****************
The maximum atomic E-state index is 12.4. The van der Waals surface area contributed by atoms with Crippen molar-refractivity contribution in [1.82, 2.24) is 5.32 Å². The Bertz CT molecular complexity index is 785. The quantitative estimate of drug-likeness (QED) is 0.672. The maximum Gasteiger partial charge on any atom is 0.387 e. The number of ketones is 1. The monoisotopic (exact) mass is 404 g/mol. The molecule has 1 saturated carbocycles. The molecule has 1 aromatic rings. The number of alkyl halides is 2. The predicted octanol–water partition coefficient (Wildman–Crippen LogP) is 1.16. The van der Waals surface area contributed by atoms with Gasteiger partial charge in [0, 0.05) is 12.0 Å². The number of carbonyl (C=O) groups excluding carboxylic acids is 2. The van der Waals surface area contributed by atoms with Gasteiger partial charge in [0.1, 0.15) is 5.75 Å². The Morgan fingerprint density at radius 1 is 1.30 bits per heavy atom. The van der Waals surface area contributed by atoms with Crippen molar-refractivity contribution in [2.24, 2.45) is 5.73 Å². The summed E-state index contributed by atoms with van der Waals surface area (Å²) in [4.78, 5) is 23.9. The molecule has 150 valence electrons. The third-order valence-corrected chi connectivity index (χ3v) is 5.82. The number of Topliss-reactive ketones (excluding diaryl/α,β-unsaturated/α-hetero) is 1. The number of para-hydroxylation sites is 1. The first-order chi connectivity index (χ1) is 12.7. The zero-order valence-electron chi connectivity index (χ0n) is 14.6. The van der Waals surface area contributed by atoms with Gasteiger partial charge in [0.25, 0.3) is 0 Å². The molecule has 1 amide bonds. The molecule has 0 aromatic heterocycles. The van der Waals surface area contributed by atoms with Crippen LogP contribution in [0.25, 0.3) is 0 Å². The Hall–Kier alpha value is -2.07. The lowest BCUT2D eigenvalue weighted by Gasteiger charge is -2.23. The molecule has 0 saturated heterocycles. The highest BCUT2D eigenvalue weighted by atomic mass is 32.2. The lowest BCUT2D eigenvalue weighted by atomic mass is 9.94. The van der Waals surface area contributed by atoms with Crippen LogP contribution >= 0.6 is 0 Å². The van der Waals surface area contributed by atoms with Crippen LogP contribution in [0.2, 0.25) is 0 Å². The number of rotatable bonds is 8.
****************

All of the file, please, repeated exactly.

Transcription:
The maximum atomic E-state index is 12.4. The van der Waals surface area contributed by atoms with Crippen molar-refractivity contribution in [1.82, 2.24) is 5.32 Å². The Bertz CT molecular complexity index is 785. The quantitative estimate of drug-likeness (QED) is 0.672. The maximum Gasteiger partial charge on any atom is 0.387 e. The number of ketones is 1. The monoisotopic (exact) mass is 404 g/mol. The molecule has 1 saturated carbocycles. The molecule has 1 aromatic rings. The number of alkyl halides is 2. The predicted octanol–water partition coefficient (Wildman–Crippen LogP) is 1.16. The van der Waals surface area contributed by atoms with Gasteiger partial charge in [0, 0.05) is 12.0 Å². The number of carbonyl (C=O) groups excluding carboxylic acids is 2. The van der Waals surface area contributed by atoms with Gasteiger partial charge in [0.1, 0.15) is 5.75 Å². The Morgan fingerprint density at radius 1 is 1.30 bits per heavy atom. The van der Waals surface area contributed by atoms with Crippen molar-refractivity contribution in [2.24, 2.45) is 5.73 Å². The summed E-state index contributed by atoms with van der Waals surface area (Å²) in [4.78, 5) is 23.9. The molecule has 150 valence electrons. The third-order valence-corrected chi connectivity index (χ3v) is 5.82. The number of Topliss-reactive ketones (excluding diaryl/α,β-unsaturated/α-hetero) is 1. The number of para-hydroxylation sites is 1. The first-order chi connectivity index (χ1) is 12.7. The zero-order valence-electron chi connectivity index (χ0n) is 14.6. The van der Waals surface area contributed by atoms with Gasteiger partial charge in [0.25, 0.3) is 0 Å². The molecule has 1 amide bonds. The molecule has 0 aromatic heterocycles. The van der Waals surface area contributed by atoms with Crippen LogP contribution in [0.25, 0.3) is 0 Å². The Hall–Kier alpha value is -2.07. The lowest BCUT2D eigenvalue weighted by Gasteiger charge is -2.23. The molecule has 0 saturated heterocycles. The highest BCUT2D eigenvalue weighted by atomic mass is 32.2. The lowest BCUT2D eigenvalue weighted by atomic mass is 9.94. The van der Waals surface area contributed by atoms with Crippen LogP contribution >= 0.6 is 0 Å². The van der Waals surface area contributed by atoms with Crippen LogP contribution in [0.2, 0.25) is 0 Å². The number of rotatable bonds is 8.